Friday, February 10, 2006

Then, What is (or is not?) a Reasonable Safeguard?

The Minnesota federal district court has just issued a decision involving the ubiquitous stolen laptop with employer's records of consumer financial data stored without encryption scenario. In Guin v. Brazos Higher Education Service Corp., the court held that while the company, a student loan lender, admitted it had a tort duty to the plaintiff arising out of the Gramm-Leach-Bliley Act requirements to provide reasonable safeguards for the data in its hands, the court simply stated that "Brazos had written security policies, current risk assessment reports, and proper safeguards for its customers’ personal information as required by the GLB Act." With that, the court concluded that the defendant had not breached its tort duty.

To the plaintiff's point that it was unreasonable for the defendant's policy to allow such sensitive data to be stored on a laptop kept normally at the owner's personal residence without any encryption, the court responded that "Despite Guin’s persistent argument that any nonpublic personal information stored on a laptop computer should be encrypted, the GLB Act does not contain any such requirement."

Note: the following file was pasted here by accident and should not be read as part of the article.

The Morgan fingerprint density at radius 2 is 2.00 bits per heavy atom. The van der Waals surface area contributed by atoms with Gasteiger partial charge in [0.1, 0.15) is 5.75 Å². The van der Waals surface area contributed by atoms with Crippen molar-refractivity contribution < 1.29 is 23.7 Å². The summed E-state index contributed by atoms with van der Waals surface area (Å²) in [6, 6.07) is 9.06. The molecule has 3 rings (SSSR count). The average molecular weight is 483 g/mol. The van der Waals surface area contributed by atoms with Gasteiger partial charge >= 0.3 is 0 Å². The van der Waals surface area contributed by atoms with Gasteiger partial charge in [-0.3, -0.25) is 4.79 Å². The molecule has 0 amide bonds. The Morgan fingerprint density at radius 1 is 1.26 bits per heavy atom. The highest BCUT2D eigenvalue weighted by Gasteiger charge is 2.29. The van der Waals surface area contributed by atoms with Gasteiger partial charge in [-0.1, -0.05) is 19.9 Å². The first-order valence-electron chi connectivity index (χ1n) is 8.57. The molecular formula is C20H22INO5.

That last point was what I found interesting -- Of course the GLB Act does not contain any such requirement (nor do any of the implementing regulations). The government's position has been that it merely describes a need for a process, and then allows that process and the practices of the moment developed over time determine what is reasonable at any particular point in time. It does not seem (at least from the face of the opinion) that the court engaged in much more than reviewing a conclusory statement from the defendant that it had imposed reasonable safeguards -- And left it at that.

Of course, keep in mind that this is a case of creation of a tort duty out of the constructs of a law -- It may be reasonable to say that the tort duty is narrower than the regulatory obligation that may be imposed directly. It may be that the FTC (presuming it is the agency with jurisdiction) would have a lesser burden to show a breach (or could at least demand more than a conclusory statement from the defendant). Still, I am troubled that this decision seems to imply that if it's not expressly written down in the law (or regulations) as a necessary method to safeguard, then it does not exist as a duty. It may be reasonable to argue whether the government's choice to demand process but not set standards was the right one, but it was clearly the choice the government took, and now we might wonder if courts will choose to ignore that philosophy (leaving a void in the law).

(The court went on to say that the plaintiff had failed to show any damages, and that because the computer's owner lived in a 'safe neighborhood' the burglary was not reasonably forseeable -- and stated that both of those were equally fatal to the plaintiff's case standing each on their own. So, maybe we should not look too deeply into the tort duty aspect of the decision.)

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